Whilst minimalism was once better known as a movement in sculpture and painting in the 1950s which focused on the simplicity of design, it has now come to mean something more. Minimalism to many is, simply, living with less. It is a ‘decluttering’ of all the things that don’t add any value to our lives, and most importantly being less attached to the abundance of possessions we have acquired in our lives in an attempt to live more in the present.
Whilst, I’ll admit, at first, it sounds way too bohemian and almost quite pretentious, taking a minimalist approach to life at university can be an amazing way to detach ourselves from the material distractions that encompass our day to day, and help focus on what’s more important. Now whilst I wouldn’t suggest you throw your MacBook Pro off the Business block balcony and pitch a tent in your garden to live in, maybe trying out some of the following could help you manage your time, stress levels, and maybe even improve your grades.
The 30 day challenge
This is minimalism 101, and not innovative on my behalf. You start by removing just one thing on the first day, two on the second day, and so on, until you reach thirty days. This may prove to be a difficult challenge, but you don’t have to remove anything elaborate – anything counts. By the end of the 30 days you might find not only your bedroom being a lot cleaner, but your mind as well. Less things means less distractions, which will give you more time to focus on your studies and any extra curricular activities you may be pursuing.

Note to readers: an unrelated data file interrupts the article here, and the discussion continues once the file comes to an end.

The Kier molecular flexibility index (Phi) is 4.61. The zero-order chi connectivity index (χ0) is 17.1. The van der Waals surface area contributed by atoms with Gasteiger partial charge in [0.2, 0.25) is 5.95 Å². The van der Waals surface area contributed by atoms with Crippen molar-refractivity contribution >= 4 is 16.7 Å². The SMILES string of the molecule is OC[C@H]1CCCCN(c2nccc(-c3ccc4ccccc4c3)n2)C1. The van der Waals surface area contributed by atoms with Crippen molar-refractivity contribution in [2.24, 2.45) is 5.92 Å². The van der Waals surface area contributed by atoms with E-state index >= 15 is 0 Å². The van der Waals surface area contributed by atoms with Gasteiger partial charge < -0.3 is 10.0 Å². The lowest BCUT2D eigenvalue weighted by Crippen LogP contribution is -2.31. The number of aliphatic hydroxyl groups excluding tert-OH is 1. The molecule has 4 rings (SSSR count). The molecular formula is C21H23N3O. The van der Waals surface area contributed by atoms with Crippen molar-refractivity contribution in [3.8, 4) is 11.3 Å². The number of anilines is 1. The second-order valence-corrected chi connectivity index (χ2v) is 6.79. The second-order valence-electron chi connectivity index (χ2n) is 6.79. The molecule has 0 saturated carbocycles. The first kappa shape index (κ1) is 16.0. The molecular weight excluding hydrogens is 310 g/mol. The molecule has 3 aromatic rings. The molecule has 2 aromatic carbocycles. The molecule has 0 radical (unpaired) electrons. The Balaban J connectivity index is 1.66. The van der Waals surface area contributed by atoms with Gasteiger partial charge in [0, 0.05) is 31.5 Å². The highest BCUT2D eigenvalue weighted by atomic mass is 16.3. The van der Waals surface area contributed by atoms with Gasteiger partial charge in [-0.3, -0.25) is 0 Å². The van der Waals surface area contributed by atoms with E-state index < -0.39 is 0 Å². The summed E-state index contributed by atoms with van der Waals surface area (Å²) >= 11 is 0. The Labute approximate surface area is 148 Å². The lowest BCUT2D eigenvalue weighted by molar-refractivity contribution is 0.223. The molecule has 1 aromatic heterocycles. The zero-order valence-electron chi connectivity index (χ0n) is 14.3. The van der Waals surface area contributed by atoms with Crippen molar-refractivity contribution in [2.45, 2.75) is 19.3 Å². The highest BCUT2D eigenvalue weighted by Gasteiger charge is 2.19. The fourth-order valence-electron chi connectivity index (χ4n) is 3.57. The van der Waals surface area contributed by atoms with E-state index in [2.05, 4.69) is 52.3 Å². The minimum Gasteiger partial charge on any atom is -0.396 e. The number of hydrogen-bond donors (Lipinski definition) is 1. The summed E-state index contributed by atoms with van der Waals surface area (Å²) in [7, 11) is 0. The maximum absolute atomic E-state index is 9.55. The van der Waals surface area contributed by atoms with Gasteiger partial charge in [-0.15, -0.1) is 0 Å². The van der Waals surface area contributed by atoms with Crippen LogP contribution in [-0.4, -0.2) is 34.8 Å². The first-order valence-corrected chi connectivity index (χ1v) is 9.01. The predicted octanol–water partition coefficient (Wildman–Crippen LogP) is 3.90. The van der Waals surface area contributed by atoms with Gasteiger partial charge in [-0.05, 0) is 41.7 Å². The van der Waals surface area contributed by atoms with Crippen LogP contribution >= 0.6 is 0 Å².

I know loads of uni students who have wardrobes overflowing with expensive designer labels which they have accumulated overtime from when they weren’t in financial turmoil, but still only wear the same few outfits day in and day out (I myself am guilty of this). We are lucky enough in Bristol to have an abundance of second-hand shops that sell not only clothes, but books, and even furniture. Selling some of your old clothes and replacing them with charity shop purchases will make you some quick money which can be spent on things which are essential. Plus, it’s much more ethical which is an added bonus.
Set some time aside each day to be truly present. This may require turning your phone off for an hour or two, closing your laptop or turning off the TV. This time can be spent how you want. Perhaps you’ve always fancied giving meditation a go, or you keep saying you want to find a good route to run. Maybe you keep putting off a project you’ve been meaning to start, or you want to try your hand at cooking something nice. This time in the day is well and truly yours, so giving yourself a social media detox for a couple hours may really help clear your mind. When this time is over, you ought to feel much more collected. Trying to complete stressful assignments are difficult if your life is going at 100mph 24/7.
This is one that is very close to home. Right from the get-go, going out to pubs and clubs with your flatmates on any given day of the week is textbook ‘university experience’. It doesn’t even have to be a night you’re necessarily that keen for; but the anticipation of getting back to your house/flat once all your lectures are done, getting dressed up and getting drunk on Aldi wine is second to none. Now I am definitely not one to preach about staying in all the time, but it might be worth thinking about how you go about it. If minimalism is about being content with less, then it might be worth considering only getting one bottle of wine instead of two, or if going out in a massive group is likely to cause drama (or just lead to you still being up at 7am) then maybe the night might be better going out with less of you. This is pretty common knowledge however, and quite a boring note to finish on. This one is admittedly more for my own benefit if anything.
University is a fast paced environment where you are expected to juggle a copious amount at once, and it is often hard to know how to manage your time. Minimalism can be a useful tool to help decide what’s important, and what we actually need to be successful in our degrees, but more importantly to be happy and fulfilled during our time here.
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